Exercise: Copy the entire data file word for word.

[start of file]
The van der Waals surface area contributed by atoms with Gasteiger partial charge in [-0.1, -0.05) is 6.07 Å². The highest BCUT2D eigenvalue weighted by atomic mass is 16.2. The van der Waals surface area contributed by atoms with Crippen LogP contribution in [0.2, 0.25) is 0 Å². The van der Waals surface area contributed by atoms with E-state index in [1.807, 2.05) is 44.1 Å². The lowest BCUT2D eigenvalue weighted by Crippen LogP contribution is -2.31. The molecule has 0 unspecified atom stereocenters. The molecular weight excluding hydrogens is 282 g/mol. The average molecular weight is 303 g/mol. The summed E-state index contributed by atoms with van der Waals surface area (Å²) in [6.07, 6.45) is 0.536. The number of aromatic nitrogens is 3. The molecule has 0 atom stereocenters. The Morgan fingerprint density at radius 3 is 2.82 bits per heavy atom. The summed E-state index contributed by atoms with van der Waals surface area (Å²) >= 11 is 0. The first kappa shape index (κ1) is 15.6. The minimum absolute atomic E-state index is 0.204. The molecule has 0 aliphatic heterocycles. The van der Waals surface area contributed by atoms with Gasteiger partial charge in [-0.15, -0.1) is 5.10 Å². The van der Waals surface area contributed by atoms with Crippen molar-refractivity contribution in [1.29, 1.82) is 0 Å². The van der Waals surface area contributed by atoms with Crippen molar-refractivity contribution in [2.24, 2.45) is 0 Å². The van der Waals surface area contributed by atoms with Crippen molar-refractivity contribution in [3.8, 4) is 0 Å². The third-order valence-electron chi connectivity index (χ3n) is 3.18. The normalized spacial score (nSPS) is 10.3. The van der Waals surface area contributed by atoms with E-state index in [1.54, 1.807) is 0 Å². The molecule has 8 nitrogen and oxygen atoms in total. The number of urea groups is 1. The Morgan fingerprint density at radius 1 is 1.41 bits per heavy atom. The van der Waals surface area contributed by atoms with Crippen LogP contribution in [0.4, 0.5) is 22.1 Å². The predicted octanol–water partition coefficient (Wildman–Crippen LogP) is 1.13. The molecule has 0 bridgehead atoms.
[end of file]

The van der Waals surface area contributed by atoms with Gasteiger partial charge in [-0.1, -0.05) is 6.07 Å². The highest BCUT2D eigenvalue weighted by atomic mass is 16.2. The van der Waals surface area contributed by atoms with Crippen LogP contribution in [0.2, 0.25) is 0 Å². The van der Waals surface area contributed by atoms with E-state index in [1.807, 2.05) is 44.1 Å². The lowest BCUT2D eigenvalue weighted by Crippen LogP contribution is -2.31. The molecule has 0 unspecified atom stereocenters. The molecular weight excluding hydrogens is 282 g/mol. The average molecular weight is 303 g/mol. The summed E-state index contributed by atoms with van der Waals surface area (Å²) in [6.07, 6.45) is 0.536. The number of aromatic nitrogens is 3. The molecule has 0 atom stereocenters. The Morgan fingerprint density at radius 3 is 2.82 bits per heavy atom. The summed E-state index contributed by atoms with van der Waals surface area (Å²) >= 11 is 0. The first kappa shape index (κ1) is 15.6. The minimum absolute atomic E-state index is 0.204. The molecule has 0 aliphatic heterocycles. The van der Waals surface area contributed by atoms with Gasteiger partial charge in [-0.15, -0.1) is 5.10 Å². The van der Waals surface area contributed by atoms with Crippen molar-refractivity contribution in [1.29, 1.82) is 0 Å². The van der Waals surface area contributed by atoms with Crippen molar-refractivity contribution in [2.24, 2.45) is 0 Å². The van der Waals surface area contributed by atoms with Crippen molar-refractivity contribution in [3.8, 4) is 0 Å². The third-order valence-electron chi connectivity index (χ3n) is 3.18. The normalized spacial score (nSPS) is 10.3. The van der Waals surface area contributed by atoms with E-state index in [1.54, 1.807) is 0 Å². The molecule has 8 nitrogen and oxygen atoms in total. The number of urea groups is 1. The Morgan fingerprint density at radius 1 is 1.41 bits per heavy atom. The van der Waals surface area contributed by atoms with Crippen LogP contribution in [0.4, 0.5) is 22.1 Å². The predicted octanol–water partition coefficient (Wildman–Crippen LogP) is 1.13. The molecule has 0 bridgehead atoms.